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    Yes. Is there any productive outcome of your method of handling the situation? I don't think so! If it would have been on purpose, you could have argued that you would be discouraging people from intentionally leaving their kids in the car for long hours (this would still be negligence if the mother wasn't trying to kill their kid.)

    On the other hand, if she completely forgot, you're not going to discourage others from forgetting by making an example of this one (it's not something we consciously consider doing).

    So, what's the point then? Retribution? "Justice?"
     
  20. May 5, 2012 #19

    BobG

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    If there's more than one person hanging around outside the car, then that's something that's easy to do. We did that once on a TDY with about 5 of us hanging around the gas pump. We're all thinking that surely at least one of the other four people took the nozzle out!

    And a friend and I did that with the lug nuts on my car, which was quite a bit more upsetting. Funny, I've never made that mistake again. In fact, I helped my son change his tire and wound up calling him after I got home to make sure he tightened the lug nuts, because I didn't check them when we were done.
     
  21. May 5, 2012 #20

    Monique

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    Exactly, I was going to say the same.
     
  22. May 5, 2012 #21

    cepheid

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    Yes, justice. As R.P.F said, unlike you with your colleague, a parent is legally responsible for his/her child. These laws exist to protect children from incompetent and/or uncaring parents!

    How do you know that this mom is fraught with guilt over what happened? If she cared for her child, how could she allow this to happen in the first place? It's unthinkable! For a parent to be so absorbed with her own work and her own life that her child is not first and foremost in her thoughts is a rarity. At best, it suggests that she is not yet ready for and fully committed to the responsibility of parenthood. Slightly worse, it could be that she is a callous person. At worst, she could be some sort of sociopath.

    Sure, I am making assumptions about her mental state. But so are you. I don't buy Pythagorean's argument above that having serious consequences for such egregiously bad parenting doesn't act as a deterrent to others. He argued that you don't make a conscious decision to forget to take your child out of the car -- by definition it is an accident. Sure, but it is a really really hard thing to forget *unless* if you are already a really careless and inattentive parent to begin with. Having this woman face consequences in the justice system should act as a wake up call to all such lackadaisical parents out there.

    I consider myself a liberal. I'm not some sort of right-wing conservative who believes that we need to be "tough on crime." I know that that doesn't work. I just think that society should enforce the standard that such carelessness in something as important as looking after a human life is unacceptable.
     
  23. May 5, 2012 #22

    Evo

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    She immediately remembered upon returning home and called 911. Her child wasn't even harmed, yet she was arrested and had her children taken away. How many parents smoke marijuana? How do we know that the woman that killed her son wasn't high? Except it was late in the day when she saw her dead son in the back of her car, so if she smoked a joint that morning, they wouldn't know. Or maybe she popped a couple of pain pills. It apears they did no drug tests on her. Or is she just too ditzy to be a competant parent? I can even see forgetting to stop at the day care, but how do you get out of your car without glancing at the car seat? That's so automatic in a parent.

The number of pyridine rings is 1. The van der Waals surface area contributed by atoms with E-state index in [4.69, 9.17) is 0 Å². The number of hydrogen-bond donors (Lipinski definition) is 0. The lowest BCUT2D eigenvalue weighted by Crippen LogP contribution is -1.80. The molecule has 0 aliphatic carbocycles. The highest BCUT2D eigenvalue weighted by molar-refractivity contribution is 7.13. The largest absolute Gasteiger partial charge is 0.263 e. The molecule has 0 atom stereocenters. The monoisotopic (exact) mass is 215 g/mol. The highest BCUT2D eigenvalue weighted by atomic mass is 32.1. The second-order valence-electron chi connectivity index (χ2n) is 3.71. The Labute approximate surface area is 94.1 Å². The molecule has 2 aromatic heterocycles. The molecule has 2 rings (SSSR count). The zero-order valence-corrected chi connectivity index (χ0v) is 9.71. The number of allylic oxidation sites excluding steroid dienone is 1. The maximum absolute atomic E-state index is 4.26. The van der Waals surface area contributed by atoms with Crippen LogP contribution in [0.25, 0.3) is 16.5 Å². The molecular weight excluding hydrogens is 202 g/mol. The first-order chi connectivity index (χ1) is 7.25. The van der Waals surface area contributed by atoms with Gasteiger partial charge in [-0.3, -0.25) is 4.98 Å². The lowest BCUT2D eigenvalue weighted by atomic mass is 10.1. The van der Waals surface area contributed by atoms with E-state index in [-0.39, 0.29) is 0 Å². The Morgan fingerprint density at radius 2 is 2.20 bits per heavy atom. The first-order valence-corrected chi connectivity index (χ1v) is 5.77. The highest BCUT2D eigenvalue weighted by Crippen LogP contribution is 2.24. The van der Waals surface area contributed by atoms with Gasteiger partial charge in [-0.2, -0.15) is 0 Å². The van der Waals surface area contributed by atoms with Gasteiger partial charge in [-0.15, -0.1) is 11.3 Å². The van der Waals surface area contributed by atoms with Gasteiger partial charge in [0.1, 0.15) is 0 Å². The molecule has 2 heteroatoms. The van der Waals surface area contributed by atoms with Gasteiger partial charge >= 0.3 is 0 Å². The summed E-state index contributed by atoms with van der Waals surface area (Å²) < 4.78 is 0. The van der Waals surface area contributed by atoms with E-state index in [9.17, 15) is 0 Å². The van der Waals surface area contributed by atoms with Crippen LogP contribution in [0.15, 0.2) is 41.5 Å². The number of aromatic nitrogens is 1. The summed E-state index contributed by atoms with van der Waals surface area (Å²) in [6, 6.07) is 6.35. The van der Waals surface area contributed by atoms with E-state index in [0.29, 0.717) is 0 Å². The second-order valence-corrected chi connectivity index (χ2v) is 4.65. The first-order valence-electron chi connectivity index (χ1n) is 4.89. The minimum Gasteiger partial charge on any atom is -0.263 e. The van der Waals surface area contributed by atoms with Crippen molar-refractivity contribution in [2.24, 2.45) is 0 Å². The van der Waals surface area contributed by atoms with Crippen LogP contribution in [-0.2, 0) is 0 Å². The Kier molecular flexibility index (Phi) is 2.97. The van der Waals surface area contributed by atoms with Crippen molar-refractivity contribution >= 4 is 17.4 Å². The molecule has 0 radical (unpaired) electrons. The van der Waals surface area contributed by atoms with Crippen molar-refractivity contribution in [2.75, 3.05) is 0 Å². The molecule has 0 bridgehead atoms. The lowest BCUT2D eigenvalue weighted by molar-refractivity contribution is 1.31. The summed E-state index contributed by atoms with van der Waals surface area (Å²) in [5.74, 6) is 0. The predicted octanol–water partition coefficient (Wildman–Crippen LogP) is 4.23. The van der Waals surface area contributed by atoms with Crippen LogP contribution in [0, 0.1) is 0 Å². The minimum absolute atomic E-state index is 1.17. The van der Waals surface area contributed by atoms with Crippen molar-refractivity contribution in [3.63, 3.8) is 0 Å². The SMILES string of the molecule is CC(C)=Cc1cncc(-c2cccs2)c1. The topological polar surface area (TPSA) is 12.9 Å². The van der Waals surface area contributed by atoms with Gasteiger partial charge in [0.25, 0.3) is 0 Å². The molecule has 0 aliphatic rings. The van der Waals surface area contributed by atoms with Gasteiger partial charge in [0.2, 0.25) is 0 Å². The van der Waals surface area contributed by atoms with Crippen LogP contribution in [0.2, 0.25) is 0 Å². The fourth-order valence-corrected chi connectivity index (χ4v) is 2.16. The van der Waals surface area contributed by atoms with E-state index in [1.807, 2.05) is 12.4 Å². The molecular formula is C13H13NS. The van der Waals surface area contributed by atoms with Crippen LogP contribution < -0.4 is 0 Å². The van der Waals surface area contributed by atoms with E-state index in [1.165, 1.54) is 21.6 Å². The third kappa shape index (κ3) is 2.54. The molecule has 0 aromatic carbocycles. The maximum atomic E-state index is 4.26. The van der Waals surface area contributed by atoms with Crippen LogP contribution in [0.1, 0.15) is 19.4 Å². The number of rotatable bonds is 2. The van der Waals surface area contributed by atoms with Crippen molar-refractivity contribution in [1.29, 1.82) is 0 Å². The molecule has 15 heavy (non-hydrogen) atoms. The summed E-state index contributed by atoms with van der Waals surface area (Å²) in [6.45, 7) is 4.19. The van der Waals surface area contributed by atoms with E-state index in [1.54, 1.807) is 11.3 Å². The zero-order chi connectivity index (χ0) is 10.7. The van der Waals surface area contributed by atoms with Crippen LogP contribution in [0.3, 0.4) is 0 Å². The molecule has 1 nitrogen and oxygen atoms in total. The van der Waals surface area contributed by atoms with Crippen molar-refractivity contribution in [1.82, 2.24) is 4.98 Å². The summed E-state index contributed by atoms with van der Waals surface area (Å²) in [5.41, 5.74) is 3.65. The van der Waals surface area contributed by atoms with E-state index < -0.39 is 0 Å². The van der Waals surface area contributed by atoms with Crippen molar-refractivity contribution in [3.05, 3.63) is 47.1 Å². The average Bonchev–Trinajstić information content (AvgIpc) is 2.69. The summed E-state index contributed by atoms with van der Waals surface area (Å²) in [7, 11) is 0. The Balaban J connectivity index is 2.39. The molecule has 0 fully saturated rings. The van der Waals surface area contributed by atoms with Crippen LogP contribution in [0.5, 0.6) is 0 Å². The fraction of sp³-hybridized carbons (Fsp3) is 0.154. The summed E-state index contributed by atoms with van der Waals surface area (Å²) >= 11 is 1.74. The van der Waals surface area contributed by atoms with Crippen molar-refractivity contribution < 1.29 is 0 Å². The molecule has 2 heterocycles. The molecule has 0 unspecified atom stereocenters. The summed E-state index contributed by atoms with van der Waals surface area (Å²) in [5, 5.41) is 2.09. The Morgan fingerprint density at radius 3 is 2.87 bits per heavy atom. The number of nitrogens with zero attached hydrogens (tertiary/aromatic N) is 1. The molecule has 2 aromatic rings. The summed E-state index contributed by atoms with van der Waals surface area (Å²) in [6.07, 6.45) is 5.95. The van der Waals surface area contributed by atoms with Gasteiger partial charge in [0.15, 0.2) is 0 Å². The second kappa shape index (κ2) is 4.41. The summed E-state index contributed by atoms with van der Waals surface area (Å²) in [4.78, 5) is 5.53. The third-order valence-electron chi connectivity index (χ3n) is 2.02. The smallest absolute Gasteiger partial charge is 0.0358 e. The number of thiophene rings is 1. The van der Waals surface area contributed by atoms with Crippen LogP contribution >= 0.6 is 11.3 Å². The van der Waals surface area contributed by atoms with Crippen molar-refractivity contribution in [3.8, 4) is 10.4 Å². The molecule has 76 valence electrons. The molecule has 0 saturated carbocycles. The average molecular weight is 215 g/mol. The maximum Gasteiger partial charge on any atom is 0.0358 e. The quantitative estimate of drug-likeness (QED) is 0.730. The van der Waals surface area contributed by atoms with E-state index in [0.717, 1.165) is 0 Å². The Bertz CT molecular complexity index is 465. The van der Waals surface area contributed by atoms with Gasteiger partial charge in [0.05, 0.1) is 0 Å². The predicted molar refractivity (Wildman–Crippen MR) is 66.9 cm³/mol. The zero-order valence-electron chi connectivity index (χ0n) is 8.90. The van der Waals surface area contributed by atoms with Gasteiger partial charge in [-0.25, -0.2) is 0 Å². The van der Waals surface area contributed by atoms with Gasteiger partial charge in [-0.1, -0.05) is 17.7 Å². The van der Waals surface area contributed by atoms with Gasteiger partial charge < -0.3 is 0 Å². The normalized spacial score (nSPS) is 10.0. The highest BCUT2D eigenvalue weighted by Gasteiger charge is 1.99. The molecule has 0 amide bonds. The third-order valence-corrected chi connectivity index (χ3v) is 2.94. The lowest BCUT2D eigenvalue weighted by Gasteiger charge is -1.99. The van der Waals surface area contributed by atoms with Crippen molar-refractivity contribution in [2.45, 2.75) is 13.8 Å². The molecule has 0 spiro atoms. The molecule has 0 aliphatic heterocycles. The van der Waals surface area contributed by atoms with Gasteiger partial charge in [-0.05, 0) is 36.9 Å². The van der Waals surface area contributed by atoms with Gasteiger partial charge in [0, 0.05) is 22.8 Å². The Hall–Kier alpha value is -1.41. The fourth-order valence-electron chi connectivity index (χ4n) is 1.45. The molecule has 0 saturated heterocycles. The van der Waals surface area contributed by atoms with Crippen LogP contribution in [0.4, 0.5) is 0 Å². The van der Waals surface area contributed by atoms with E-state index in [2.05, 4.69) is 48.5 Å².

People are arrested and prosecuted for leaving children in cars, or forgetting they are in the bath tub, or that the back door wasn't locked and the kid wandered outside and fell in the pool. It's called negligent homicide.

    Heck it's against the law to leave an animal in a car in many states.
     
    Last edited: May 5, 2012
  24. May 5, 2012 #23

    Pythagorean

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    That's just not true...

    Catch up on the psychology of punishment in the last 40 years. Even when your directly accountable for intentional actions, punishment is not very effective. When it comes to "training" people not to forget with punishment, it's really a lost cause.

    Alos, you don't know how good or bad her parenting was outside of her one mistake that made national news. Apparently, her record was clean if that's any indication.
     
  25. May 5, 2012 #24

    Pythagorean

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    also, I've never forgotten my children so I'm not defending myself here, but their mother has moments where she'll be like "oh god, did I leave the car-seat (with baby) on the ground outside the car?" And of course she didn't, but she FORGETS having put the baby in. And she forgets a lot of things ever since having two children. It really changed her hormones and her biology a lot.
     
  26. May 5, 2012 #25

    Evo

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    To be honest, lack of a record just means she hasn't been caught doing anything wrong. I doubt she's a criminal, but I think they should have checked her for drugs.